NOW here’s a curious thing. A month ago, Roy Hodgson was been touted as a contender for the England job. A less serious contender than Jose Mourinho, perhaps. But a more serious contender than Jeff Stelling.
Interviews were conducted in which Roy played down the England rumours, in the way that managers do. The job went to Fabio Capello, and everyone forgot about the other contenders.
One month later, Roy Hodgson is named as the new manager of Fulham, and just about everyone with a passing interest in English football reacts as if they’ve just been told that Nick Clegg is the new Prime Minister.
I was working in the office at the Manchester Evening News yesterday when the story broke, and everyone I passed the information on to responded by saying “Roy Hodgson?” in a high-pitched voice while pulling a startled facial expression.
Perhaps Hodgson responded in exactly the same way when he learned he had got the job. I doubt it, though, as I’ve never seen any evidence that he can pull a startled face or speak in a high-pitched voice. Although if those had been the criteria for getting the Fulham job, Mark Lawrenson would have been a shoo-in.
Which brings me neatly back to Match of the Day, where Fulham’s game was on last this weekend. See how neatly everything fits together? I don’t just make all of this up off the top of my head, you know.
Last night’s final match: Birmingham 1 Fulham 1. Commentator: Martin Fisher
It perhaps shows where the club versus country battle is now at in England that a man can be put forward as a reasonably credible candidate for the national job, but is considered a bizarre left-field appointment for the team lying next to bottom of the Premier League.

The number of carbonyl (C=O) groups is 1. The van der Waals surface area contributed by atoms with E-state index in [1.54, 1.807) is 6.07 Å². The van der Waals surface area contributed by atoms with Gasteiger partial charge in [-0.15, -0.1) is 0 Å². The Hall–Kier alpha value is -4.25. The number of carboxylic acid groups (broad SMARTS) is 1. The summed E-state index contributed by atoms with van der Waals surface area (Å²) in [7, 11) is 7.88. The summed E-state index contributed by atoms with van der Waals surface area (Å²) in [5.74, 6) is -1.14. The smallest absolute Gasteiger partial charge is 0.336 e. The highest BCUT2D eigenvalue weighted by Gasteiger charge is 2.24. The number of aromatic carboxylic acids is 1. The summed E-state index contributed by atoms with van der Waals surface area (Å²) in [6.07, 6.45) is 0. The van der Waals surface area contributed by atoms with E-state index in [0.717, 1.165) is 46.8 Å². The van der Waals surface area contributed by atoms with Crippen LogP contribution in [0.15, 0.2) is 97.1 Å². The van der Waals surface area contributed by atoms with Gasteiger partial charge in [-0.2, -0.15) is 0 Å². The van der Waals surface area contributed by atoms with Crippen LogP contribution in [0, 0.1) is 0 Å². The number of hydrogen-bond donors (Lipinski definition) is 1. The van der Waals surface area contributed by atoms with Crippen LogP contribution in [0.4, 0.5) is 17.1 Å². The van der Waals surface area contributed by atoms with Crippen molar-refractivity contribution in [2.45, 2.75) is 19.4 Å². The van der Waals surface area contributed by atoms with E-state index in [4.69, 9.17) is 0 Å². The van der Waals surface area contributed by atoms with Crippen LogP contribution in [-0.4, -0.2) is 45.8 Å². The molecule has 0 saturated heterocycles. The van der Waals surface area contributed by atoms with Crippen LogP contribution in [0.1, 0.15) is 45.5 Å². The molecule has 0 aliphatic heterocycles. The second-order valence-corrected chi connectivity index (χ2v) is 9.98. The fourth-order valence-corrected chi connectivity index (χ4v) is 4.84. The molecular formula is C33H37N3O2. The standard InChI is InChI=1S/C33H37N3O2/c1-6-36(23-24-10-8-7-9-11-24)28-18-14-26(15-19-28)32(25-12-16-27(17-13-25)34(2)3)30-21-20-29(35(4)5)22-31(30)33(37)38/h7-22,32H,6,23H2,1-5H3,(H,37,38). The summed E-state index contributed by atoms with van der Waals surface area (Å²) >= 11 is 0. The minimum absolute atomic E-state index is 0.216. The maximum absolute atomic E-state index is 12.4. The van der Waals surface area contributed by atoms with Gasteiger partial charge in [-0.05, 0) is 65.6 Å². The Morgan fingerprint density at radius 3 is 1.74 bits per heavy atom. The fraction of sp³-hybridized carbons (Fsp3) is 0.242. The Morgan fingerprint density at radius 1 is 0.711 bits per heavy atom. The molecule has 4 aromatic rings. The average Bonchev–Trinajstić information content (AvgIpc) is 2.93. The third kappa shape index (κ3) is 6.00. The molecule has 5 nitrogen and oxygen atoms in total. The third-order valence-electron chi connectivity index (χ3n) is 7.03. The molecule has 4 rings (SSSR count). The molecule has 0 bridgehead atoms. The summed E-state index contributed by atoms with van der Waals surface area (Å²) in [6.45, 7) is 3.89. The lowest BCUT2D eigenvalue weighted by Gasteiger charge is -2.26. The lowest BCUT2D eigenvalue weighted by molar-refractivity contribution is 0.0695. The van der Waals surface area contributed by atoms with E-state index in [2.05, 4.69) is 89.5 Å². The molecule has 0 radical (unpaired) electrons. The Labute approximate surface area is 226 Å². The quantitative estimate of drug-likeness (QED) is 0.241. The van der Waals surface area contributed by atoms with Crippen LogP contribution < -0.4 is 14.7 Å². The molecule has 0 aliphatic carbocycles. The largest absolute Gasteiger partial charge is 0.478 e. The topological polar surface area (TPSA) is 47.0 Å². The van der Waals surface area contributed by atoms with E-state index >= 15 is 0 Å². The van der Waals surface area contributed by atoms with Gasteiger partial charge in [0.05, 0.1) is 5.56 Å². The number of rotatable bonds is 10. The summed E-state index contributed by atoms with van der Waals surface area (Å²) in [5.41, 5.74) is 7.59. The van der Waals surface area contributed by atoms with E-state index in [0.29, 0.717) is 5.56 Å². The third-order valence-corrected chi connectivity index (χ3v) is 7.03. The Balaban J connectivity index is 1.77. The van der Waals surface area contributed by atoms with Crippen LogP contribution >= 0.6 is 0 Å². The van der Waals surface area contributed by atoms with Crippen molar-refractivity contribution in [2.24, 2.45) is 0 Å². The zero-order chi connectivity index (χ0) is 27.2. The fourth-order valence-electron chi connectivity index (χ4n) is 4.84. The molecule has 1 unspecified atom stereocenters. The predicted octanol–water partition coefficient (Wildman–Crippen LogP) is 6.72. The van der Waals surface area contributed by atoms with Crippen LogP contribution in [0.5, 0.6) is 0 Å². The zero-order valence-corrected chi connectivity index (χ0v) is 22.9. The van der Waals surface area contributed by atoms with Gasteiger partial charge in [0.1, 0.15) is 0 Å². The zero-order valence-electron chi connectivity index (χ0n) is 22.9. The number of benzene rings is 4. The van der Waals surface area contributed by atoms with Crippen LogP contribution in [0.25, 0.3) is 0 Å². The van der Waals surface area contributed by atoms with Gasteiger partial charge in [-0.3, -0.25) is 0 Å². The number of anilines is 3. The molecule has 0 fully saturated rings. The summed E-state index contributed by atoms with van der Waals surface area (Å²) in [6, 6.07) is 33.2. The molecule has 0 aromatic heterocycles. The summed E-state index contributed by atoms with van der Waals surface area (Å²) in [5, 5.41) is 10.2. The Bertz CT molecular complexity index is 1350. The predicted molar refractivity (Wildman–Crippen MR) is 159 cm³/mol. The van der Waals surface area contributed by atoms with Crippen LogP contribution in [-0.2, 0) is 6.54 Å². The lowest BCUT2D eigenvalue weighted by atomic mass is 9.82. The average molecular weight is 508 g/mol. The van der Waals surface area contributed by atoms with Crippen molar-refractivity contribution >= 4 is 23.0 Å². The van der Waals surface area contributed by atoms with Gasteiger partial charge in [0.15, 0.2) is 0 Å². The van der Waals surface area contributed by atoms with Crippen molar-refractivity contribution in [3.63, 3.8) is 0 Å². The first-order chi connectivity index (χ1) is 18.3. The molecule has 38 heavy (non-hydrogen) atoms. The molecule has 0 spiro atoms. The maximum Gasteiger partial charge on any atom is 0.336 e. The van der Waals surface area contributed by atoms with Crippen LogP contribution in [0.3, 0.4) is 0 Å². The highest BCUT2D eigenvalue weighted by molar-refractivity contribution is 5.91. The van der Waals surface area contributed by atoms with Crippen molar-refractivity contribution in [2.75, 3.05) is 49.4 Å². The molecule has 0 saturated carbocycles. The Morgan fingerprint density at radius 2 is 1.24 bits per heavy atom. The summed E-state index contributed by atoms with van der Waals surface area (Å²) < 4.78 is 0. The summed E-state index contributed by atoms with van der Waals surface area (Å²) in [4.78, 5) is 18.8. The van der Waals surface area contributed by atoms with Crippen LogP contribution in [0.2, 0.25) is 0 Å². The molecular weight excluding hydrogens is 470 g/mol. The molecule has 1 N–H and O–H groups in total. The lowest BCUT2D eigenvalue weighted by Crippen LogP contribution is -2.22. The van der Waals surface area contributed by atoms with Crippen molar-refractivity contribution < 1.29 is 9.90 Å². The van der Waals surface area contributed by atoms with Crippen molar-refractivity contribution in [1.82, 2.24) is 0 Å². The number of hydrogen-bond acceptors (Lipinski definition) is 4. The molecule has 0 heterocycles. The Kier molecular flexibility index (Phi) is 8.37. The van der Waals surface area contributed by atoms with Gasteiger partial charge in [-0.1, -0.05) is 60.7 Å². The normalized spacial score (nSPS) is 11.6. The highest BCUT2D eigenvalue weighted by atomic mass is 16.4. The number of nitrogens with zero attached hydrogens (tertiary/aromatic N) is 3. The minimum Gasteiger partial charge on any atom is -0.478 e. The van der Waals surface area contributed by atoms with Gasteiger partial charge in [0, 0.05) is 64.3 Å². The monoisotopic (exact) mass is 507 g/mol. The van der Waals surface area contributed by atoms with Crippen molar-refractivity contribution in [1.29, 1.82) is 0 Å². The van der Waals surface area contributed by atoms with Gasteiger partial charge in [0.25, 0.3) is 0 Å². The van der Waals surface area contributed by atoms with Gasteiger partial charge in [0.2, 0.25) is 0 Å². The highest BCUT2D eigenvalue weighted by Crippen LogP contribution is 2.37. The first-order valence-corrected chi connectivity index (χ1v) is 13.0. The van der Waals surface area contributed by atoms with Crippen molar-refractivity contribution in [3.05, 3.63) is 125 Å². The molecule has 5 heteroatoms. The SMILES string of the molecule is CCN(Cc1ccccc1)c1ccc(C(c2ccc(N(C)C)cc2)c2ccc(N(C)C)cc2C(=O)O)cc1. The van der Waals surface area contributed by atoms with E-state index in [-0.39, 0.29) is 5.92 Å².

Having been manager of Finland until recently, Hodgson is perhaps a little more used to the cold than Birmingham owner David Sullivan, so there were none of the sartorial eccentricies of last Saturday’s final MOTD game.
What would Hodgson have made of his new charges? It’s hard to tell from three minutes and 50 seconds of highlights; by my reckoning, the second shortest edit of a Premier League game on Match of the Day this season. (Aston Villa v Derby on November 3 was a whole two seconds shorter, since you ask.)
But from what I saw, the reason Fulham haven’t won away from home since some time around the fall of Oliver Cromwell is that they don’t create much of an attacking threat. One early snap shot from David Healy, one clever corner routine that brought a goal for Carlos Bocanegra, and that was it.
And the Fulham defending for Sebastian Larsson’s deflected equaliser was, as a Scottish friend of mine would put it, pish. So they don’t look like scoring away from home, and they can’t defend. Bit of work for old Roy to do there, then.
Hodgson is apparently on a £1million bonus to keep Fulham in the Premier League. Well, he’s not even started yet, and he’s already seen them rise to the top of one league table: our very own Gubbometer. Fulham’s fifth appearance at the tail end of MOTD this season sees them rise above Derby on Gubba difference.
A special mention for Birmingham, who are on a storming run up the Gubbometer, having been on last for three of the last four shows. The fact that they still managed to appear last this weekend, even with Tony Gubba commentating on an appalling match between Portsmouth and Middlesbrough, is testament to something special. If I ever figure out what it is, I’ll let you know.
As for Hodgson, I think he should get his £1million bonus anyway if Fulham top the Gubbometer come May.
1. Fulham: 5 (Gubba difference: +1)
2. Derby: 5 (GD: 0)
3=. Wigan: 4 (GD: +1)
3=. Reading: 4 (GD: +1)
5. Birmingham: 4 (GD: 0)
6. Bolton: 3 (GD: +1)
7=. Aston Villa: 3 (GD: 0)
7=. West Ham: 3 (GD: 0)
9. Gubba: 2
10=. Chelsea: 2 (GD: 0)
10=. Sunderland: 2 (GD: 0)
12=. Everton: 1
12=. Middlesbrough: 1
12=. Newcastle: 1
12=. Bury: 1
12=. Workington: 1
12=. Huddersfield: 1
12=. Grimsby: 1
(NB. Where teams are level, positions are decided by Gubba Difference; the number of times a team is on Match of the Day last with Tony Gubba commentating.)